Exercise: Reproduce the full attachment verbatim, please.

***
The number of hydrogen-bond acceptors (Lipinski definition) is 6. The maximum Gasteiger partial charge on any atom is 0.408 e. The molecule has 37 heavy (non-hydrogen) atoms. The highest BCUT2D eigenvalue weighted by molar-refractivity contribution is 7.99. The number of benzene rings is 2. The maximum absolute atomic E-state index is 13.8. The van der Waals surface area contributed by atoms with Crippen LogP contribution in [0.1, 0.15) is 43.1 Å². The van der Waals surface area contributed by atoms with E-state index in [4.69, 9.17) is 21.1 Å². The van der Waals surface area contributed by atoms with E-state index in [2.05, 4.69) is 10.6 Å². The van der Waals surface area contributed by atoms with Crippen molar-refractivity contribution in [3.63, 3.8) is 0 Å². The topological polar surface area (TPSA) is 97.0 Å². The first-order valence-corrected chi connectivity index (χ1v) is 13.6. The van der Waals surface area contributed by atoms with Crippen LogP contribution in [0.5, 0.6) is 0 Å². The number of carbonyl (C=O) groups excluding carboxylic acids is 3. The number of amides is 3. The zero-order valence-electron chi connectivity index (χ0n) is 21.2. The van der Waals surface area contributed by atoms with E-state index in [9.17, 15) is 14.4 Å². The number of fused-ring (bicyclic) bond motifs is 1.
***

The number of hydrogen-bond acceptors (Lipinski definition) is 6. The maximum Gasteiger partial charge on any atom is 0.408 e. The molecule has 37 heavy (non-hydrogen) atoms. The highest BCUT2D eigenvalue weighted by molar-refractivity contribution is 7.99. The number of benzene rings is 2. The maximum absolute atomic E-state index is 13.8. The van der Waals surface area contributed by atoms with Crippen LogP contribution in [0.1, 0.15) is 43.1 Å². The van der Waals surface area contributed by atoms with E-state index in [4.69, 9.17) is 21.1 Å². The van der Waals surface area contributed by atoms with E-state index in [2.05, 4.69) is 10.6 Å². The van der Waals surface area contributed by atoms with Crippen molar-refractivity contribution in [3.63, 3.8) is 0 Å². The topological polar surface area (TPSA) is 97.0 Å². The first-order valence-corrected chi connectivity index (χ1v) is 13.6. The van der Waals surface area contributed by atoms with Crippen LogP contribution in [0.5, 0.6) is 0 Å². The number of carbonyl (C=O) groups excluding carboxylic acids is 3. The number of amides is 3. The zero-order valence-electron chi connectivity index (χ0n) is 21.2. The van der Waals surface area contributed by atoms with E-state index in [9.17, 15) is 14.4 Å². The number of fused-ring (bicyclic) bond motifs is 1.